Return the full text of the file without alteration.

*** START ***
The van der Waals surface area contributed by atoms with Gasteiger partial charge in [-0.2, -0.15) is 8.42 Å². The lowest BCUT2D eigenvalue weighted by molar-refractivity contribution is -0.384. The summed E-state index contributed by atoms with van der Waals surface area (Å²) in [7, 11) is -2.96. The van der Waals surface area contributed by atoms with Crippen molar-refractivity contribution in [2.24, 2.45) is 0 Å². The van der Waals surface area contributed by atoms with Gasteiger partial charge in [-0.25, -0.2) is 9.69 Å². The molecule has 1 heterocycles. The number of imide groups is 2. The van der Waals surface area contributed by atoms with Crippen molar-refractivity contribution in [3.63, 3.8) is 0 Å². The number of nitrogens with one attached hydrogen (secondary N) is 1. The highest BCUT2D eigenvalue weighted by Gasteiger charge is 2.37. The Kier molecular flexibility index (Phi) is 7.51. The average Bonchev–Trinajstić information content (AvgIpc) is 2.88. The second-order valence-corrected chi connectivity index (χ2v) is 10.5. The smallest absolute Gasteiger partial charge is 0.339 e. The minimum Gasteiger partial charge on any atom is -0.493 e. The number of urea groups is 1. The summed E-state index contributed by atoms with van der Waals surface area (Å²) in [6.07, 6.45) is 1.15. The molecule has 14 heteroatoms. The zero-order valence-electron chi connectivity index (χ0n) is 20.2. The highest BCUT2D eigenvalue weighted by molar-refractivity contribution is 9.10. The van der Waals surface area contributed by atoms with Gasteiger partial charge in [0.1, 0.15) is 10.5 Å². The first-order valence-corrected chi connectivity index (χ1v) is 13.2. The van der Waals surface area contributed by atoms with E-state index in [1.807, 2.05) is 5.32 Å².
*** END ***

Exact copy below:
The van der Waals surface area contributed by atoms with Gasteiger partial charge in [-0.2, -0.15) is 8.42 Å². The lowest BCUT2D eigenvalue weighted by molar-refractivity contribution is -0.384. The summed E-state index contributed by atoms with van der Waals surface area (Å²) in [7, 11) is -2.96. The van der Waals surface area contributed by atoms with Crippen molar-refractivity contribution in [2.24, 2.45) is 0 Å². The van der Waals surface area contributed by atoms with Gasteiger partial charge in [-0.25, -0.2) is 9.69 Å². The molecule has 1 heterocycles. The number of imide groups is 2. The van der Waals surface area contributed by atoms with Crippen molar-refractivity contribution in [3.63, 3.8) is 0 Å². The number of nitrogens with one attached hydrogen (secondary N) is 1. The highest BCUT2D eigenvalue weighted by Gasteiger charge is 2.37. The Kier molecular flexibility index (Phi) is 7.51. The average Bonchev–Trinajstić information content (AvgIpc) is 2.88. The second-order valence-corrected chi connectivity index (χ2v) is 10.5. The smallest absolute Gasteiger partial charge is 0.339 e. The minimum Gasteiger partial charge on any atom is -0.493 e. The number of urea groups is 1. The summed E-state index contributed by atoms with van der Waals surface area (Å²) in [6.07, 6.45) is 1.15. The molecule has 14 heteroatoms. The zero-order valence-electron chi connectivity index (χ0n) is 20.2. The highest BCUT2D eigenvalue weighted by molar-refractivity contribution is 9.10. The van der Waals surface area contributed by atoms with Gasteiger partial charge in [0.1, 0.15) is 10.5 Å². The first-order valence-corrected chi connectivity index (χ1v) is 13.2. The van der Waals surface area contributed by atoms with E-state index in [1.807, 2.05) is 5.32 Å².